Staggering to the end of what Assembly Speaker Karen Bass called "a painful year for all of us", the California legislature passed and sent on to Governor Schwarzenegger a prison bill that will help the state save about a billion dollars (in a 26 billion deficit situation), about 200 million short of the governors announced goal (read Michael Rothfeld and Shane Goldmacher's reporting in the LATimes; and Kevin Yamamura, Steve Wiegand and Jim Sanders' reporting in the SacBee). The other number, besides the budget, is the 40,000 inmate reduction over two years called for by the three judge federal court in the Plata/Coleman case. The plan is expected to reduce the prison population by about 17,000 during the year, as opposed to the 27,000 projected by the Governor's plan. While the "reforms" enacted are certainly sensible, and while the numbers may yet add up to something that will satisfy the federal court, the portions of the plan that opponents were able to defeat highlights the difference between short term adjustments and sustainable reform. As Senator Gloria Romero put it: "What's not in the bill is a resolution and solution to this prison crisis." The items dropped from the Governors more ambitious plan (which was enacted by the state senate) also reveals the black hole of public trust at the center of the constellation of political forces we call "mass incarceration."
According to the Governor's spokeswoman: "the centerpiece of this legislation is the parole reform that protects public safety, avoids early release and saves the state nearly $1 billion." The plans major proposal, and where most of the savings come, is the parole reform measure that will essentially create a new parole status for inmates deemed lower risk. Prisoners released onto this parole-lite would continue to be subject to special parole conditions (including a waiver of 4th Amendment rights) but would not receive active supervision by a parole agent and most importantly, would not be eligible for administrative return to custody for violating those conditions (they could still be sent to prison for a new term based on a new court conviction).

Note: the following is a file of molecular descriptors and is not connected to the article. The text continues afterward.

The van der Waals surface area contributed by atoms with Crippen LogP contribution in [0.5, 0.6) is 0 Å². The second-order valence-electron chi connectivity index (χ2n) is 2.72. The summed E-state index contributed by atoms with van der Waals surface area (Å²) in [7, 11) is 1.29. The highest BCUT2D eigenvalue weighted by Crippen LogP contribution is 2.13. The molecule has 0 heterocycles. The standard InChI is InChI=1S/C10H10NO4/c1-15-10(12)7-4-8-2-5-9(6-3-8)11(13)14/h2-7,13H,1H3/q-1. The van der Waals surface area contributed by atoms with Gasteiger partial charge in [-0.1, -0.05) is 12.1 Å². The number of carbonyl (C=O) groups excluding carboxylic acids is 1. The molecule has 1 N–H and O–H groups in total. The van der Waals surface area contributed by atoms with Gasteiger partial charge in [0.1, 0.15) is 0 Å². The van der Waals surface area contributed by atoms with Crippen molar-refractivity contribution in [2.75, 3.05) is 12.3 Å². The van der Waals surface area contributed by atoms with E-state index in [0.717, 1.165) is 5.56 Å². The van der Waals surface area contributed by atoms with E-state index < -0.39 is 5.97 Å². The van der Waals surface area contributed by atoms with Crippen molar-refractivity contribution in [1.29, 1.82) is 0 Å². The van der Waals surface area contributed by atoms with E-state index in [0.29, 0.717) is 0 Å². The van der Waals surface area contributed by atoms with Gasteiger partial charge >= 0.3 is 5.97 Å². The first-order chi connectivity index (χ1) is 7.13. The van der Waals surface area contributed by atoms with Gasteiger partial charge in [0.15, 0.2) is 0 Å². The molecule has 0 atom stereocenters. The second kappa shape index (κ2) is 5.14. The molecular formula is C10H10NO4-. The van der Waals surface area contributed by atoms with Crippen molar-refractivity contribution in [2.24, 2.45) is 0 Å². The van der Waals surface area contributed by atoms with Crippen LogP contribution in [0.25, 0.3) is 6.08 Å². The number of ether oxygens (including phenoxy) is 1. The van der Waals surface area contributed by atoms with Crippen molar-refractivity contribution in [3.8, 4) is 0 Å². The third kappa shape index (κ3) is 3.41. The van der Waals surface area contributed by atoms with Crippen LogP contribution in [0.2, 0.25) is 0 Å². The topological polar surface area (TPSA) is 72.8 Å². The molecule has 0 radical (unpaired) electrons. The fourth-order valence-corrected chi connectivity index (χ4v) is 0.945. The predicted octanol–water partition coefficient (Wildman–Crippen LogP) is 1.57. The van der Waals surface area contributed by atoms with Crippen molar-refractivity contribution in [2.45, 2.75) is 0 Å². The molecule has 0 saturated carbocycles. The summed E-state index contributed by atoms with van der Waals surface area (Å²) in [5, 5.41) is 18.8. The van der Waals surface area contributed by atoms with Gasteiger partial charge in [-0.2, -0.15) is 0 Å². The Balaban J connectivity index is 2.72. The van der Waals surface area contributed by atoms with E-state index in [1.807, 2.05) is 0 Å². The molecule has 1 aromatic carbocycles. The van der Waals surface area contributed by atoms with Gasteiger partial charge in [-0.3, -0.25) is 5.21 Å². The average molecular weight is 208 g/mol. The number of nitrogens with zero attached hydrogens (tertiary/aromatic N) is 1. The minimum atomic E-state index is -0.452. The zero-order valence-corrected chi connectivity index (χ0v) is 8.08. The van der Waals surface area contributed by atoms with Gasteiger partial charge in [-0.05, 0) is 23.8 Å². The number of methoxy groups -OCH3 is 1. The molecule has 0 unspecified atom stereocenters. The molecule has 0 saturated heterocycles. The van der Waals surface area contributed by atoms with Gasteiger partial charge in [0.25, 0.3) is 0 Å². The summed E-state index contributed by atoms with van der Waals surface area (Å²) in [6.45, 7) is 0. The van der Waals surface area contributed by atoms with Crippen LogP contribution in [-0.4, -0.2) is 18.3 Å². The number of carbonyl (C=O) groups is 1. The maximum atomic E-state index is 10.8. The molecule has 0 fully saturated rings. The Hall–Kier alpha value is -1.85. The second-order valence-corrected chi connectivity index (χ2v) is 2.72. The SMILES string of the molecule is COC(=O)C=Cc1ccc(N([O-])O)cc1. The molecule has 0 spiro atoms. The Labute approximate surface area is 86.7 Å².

The plan is not a bad one, although I question whether a parole status whose only purpose is to permit police to ignore the Fourth Amendment should survive a constitutional challenge. California is practically alone in placing every single one of its vast number of prisoners on parole at the end of their most determinate sentences. Public safety probably will be improved if parole supervision is focused on a more select group of high risk parolees (like Philip Garrido), and prison conditions will improve if some of the 70,000 plus parolees a year sent back to prison are kept in the community instead. However, depending on how the classification process works, I would expect relentless pressure on the bureaucracy to classify prisoners as high enough risk to qualify for active parole. Especially after the inevitable media frenzy that will happen once a "low risk" parolee rapes or murders someone, the ratio of low to high risk parolees on which all the savings depend will shift in favor of more surveillance for more people.
The two elments of the Governor's plan that were defeated are revealing about the kinds of mistrust that anchor political resistance to reform. First, the Governor would have saved another 200 million by moving some 6,300 most elderly or very sick inmates to hospices, hospitals, and in some cases to home arrest in what was euphemistically being called "alternative custody" to avoid the dreaded accusation of "early release." The idea of "early release" is, of course, a highly arbitrary one in California, since the length of our prison sentences have no relationship to any principled basis of penology. But even one wants to call it early release, the fact that Californians (or more precisely their representatives in Sacramento) are terrified by the idea that some 65 year old life long meth addict dying of emphysema may be housed in a hospice outside of prison walls is sad and pathetic.
Far more crucial is the fear of expert knowledge represented by the defeat of a sentencing commission. The commission would have been stacked with law enforcement represenatives appointed by the Governor and the legislature anyway, but even so the chance that a systematic overhaul of our penal choices would have been authorized was considered far too dangerous by organized law enforcement (most I assume the Correctional Officers union) and prosecutors who benefit from being able to draw on a vast an incoherent jumble of excessive punishment.
Cross posted at Prawfsblawg